FIG. 10 is a cross-sectional view illustrating a method of fabricating a NAND flash memory device according to another embodiment of the present invention.

DESCRIPTION OF EXEMPLARY EMBODIMENTS

Exemplary embodiments of the invention are described below with reference to the corresponding drawings. These embodiments are presented as teaching examples. The actual scope of the invention is defined by the claims that follow.

FIG. 2 is a planar view of a part of a cell array region of a NAND flash memory device in accordance with an embodiment of the present invention. FIGS. 3 through 9 are cross-sectional views taken along a line between I and I′ in FIG. 2 and illustrating a method of fabricating a NAND flash memory device in accordance with an embodiment of the present invention. FIG. 10 is a cross-sectional view taken along line between II and II′ in FIG. 2 and illustrating a method of fabricating a NAND flash memory device in accordance with another embodiment of the present invention.

Referring to FIGS. 2 and 3, a trench mask layer is formed on a semiconductor substrate 51. The trench mask layer is formed by sequentially stacking a buffer layer, a chemical mechanical polishing (CMP) stopper, and a hard mask layer on semiconductor substrate 51. Alternatively, the hard mask layer can be omitted from the trench mask layer. The buffer layer is formed to alleviate physical stress generated by a difference between thermal expansion coefficients of the CMP stopper and semiconductor substrate 51.

The buffer layer is generally formed of a silicon oxide layer such as a thermal oxide layer and the CMP stopper is typically formed of a material layer having an etch selectivity relative to the buffer layer. For example, the CMP stopper may be formed of a silicon nitride (SiN) layer using chemical vapor deposition (CVD). The hard mask layer is typically formed of an insulating layer having an etch selectivity relative to the CMP stopper and semiconductor substrate 51. For example, the hard mask layer could be formed of a silicon oxynitride (SiON) layer using the CVD method. The hard mask layer acts to suppress diffuse reflections in a photolithography process to facilitate formation of a fine pattern.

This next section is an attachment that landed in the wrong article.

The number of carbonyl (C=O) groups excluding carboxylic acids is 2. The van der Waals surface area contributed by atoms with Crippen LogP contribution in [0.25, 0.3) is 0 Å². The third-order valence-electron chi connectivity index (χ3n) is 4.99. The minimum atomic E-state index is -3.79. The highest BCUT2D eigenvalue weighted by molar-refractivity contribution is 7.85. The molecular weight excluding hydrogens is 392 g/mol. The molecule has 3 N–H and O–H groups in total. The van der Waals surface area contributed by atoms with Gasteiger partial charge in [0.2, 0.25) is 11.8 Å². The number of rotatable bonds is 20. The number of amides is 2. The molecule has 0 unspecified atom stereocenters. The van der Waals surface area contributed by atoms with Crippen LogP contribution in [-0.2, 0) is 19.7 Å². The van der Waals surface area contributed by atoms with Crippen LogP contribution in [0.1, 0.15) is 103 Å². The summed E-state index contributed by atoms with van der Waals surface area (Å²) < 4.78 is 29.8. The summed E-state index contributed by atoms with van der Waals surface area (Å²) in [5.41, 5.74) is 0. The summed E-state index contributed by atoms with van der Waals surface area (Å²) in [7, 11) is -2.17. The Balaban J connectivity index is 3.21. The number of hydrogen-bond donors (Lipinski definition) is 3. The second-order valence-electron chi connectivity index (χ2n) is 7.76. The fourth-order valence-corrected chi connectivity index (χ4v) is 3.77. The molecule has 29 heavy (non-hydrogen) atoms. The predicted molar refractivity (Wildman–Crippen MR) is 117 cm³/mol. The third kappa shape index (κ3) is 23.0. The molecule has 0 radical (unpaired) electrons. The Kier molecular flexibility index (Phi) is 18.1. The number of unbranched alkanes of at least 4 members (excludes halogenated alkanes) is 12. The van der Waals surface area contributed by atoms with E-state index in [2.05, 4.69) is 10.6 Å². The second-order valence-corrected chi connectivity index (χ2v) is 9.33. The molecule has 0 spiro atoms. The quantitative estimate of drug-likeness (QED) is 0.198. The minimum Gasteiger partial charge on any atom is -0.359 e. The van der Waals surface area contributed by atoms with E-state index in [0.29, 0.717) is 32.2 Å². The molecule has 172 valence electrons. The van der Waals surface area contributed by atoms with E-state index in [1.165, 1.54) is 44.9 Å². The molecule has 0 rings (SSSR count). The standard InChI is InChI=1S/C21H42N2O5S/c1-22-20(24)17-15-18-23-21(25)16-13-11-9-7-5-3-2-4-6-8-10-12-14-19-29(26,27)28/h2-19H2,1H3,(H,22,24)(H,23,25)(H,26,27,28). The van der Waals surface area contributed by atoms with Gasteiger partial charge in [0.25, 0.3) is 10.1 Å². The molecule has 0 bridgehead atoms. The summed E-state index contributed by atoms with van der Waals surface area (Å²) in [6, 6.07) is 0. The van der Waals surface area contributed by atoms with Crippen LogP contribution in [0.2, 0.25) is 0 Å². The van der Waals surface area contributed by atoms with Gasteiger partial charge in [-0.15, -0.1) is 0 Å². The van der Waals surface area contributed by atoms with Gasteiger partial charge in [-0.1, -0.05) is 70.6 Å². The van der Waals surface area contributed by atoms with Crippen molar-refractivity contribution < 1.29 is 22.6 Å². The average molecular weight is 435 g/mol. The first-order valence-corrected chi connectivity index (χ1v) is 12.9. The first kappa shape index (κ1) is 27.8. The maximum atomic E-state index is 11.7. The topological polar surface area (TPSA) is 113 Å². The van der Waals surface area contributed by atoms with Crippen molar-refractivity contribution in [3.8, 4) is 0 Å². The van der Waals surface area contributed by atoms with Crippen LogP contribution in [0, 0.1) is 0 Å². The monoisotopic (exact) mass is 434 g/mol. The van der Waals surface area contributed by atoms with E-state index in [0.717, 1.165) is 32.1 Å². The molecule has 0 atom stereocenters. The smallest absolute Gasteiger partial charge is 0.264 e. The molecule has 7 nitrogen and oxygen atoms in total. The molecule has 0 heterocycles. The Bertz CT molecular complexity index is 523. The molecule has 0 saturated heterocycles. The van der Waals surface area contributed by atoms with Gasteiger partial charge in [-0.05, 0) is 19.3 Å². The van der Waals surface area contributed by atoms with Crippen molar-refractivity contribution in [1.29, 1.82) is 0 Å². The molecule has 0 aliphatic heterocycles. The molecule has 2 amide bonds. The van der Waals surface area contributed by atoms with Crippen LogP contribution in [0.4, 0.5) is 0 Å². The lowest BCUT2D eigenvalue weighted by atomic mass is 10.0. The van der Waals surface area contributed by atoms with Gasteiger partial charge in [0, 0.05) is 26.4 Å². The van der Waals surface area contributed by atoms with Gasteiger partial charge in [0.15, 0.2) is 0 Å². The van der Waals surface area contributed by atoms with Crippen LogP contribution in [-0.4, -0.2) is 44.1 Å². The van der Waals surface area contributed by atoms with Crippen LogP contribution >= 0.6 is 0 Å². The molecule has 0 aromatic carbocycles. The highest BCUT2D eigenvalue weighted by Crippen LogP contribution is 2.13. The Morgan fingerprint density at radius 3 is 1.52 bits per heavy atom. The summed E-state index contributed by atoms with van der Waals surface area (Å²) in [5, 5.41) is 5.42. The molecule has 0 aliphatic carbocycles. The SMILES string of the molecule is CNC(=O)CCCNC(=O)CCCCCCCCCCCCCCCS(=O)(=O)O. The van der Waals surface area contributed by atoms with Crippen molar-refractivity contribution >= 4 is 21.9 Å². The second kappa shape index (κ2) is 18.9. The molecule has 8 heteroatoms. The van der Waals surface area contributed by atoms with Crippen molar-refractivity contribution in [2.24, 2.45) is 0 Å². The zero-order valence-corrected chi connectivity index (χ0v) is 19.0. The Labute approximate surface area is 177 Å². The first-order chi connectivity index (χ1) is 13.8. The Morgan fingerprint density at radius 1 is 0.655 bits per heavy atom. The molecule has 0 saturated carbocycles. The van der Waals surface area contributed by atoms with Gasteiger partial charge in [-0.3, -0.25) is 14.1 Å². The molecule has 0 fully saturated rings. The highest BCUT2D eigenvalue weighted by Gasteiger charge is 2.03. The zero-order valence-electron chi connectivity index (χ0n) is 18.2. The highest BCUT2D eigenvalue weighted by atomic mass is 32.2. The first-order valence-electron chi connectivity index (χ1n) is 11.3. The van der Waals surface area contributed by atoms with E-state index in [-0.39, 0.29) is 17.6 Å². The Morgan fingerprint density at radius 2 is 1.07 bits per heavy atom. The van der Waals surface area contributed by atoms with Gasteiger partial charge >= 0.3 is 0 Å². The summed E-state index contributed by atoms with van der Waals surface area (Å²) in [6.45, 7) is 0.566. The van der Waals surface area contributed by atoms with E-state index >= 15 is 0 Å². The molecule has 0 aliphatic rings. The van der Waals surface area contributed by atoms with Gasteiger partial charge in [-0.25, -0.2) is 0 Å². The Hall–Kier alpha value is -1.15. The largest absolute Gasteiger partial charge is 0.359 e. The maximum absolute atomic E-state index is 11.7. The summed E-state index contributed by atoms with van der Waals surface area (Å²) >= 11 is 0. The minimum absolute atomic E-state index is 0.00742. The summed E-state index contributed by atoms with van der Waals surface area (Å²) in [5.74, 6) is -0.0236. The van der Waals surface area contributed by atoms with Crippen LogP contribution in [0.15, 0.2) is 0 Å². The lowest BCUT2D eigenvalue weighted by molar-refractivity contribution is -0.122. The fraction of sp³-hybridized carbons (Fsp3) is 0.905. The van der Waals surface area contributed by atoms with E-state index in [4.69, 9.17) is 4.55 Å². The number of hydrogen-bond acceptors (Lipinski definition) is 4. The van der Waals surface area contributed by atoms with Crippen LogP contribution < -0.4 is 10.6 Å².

The hard mask layer, the CMP stopper, and the buffer layer are sequentially patterned to form a plurality of parallel trench mask patterns 58 exposing predetermined regions of semiconductor substrate 51. Accordingly, each of trench mask patterns 58 is formed with a buffer layer pattern 53, a CMP stopping pattern 55, and a hard mask pattern 57 which are sequentially stacked. Where the hard mask layer is omitted from the trench mask layer, hard mask pattern 57 is likewise absent from each of trench mask patterns 58. The patterning process used to form trench mask patterns 58 typically includes processes of forming a photoresist pattern on the trench mask layer and etching the trench mask layer using the photoresist pattern as an etch mask.

Referring to FIGS. 2 and 4, semiconductor substrate 51 is etched using trench mask patterns 58 as an etch mask to form a trench region defining a plurality of parallel active regions 61. Each of active regions 61 may be shaped as a trapezoid in which a bottom width is larger than a top width, however, for simplicity of description, it is assumed that active regions 61 are shaped as rectangles having the same bottom width and top width. Sidewall oxide layers 63 are optionally formed on sidewalls of active regions 61 and on bottom surfaces of the trench region. Sidewall oxide layers 63 are formed using a thermal oxidation process.

An insulating layer is formed to completely fill the trench region and cover the entire surface of semiconductor substrate 51. The insulating layer is typically formed of a silicon oxide layer using a CVD method or a high density plasma CVD (HDPCVD) method. A silicon oxide layer formed by the HDPCVD method is referred to hereafter as a “HDP oxide layer”. The insulating layer is planarized until top surfaces of CMP stopping patterns 55 are exposed to form an insulating layer pattern 65. The planarization is generally performed by a chemical mechanical polishing (CMP) process using CMP stopping patterns 55 as stop layers. Consequently, top surfaces of CMP stopping patterns 55 insulating layer pattern 65 are exposed on the substantially same plane. Where trench mask patterns 58 include hard mask pattern 57, hard mask pattern 57 is removed during the planarization process.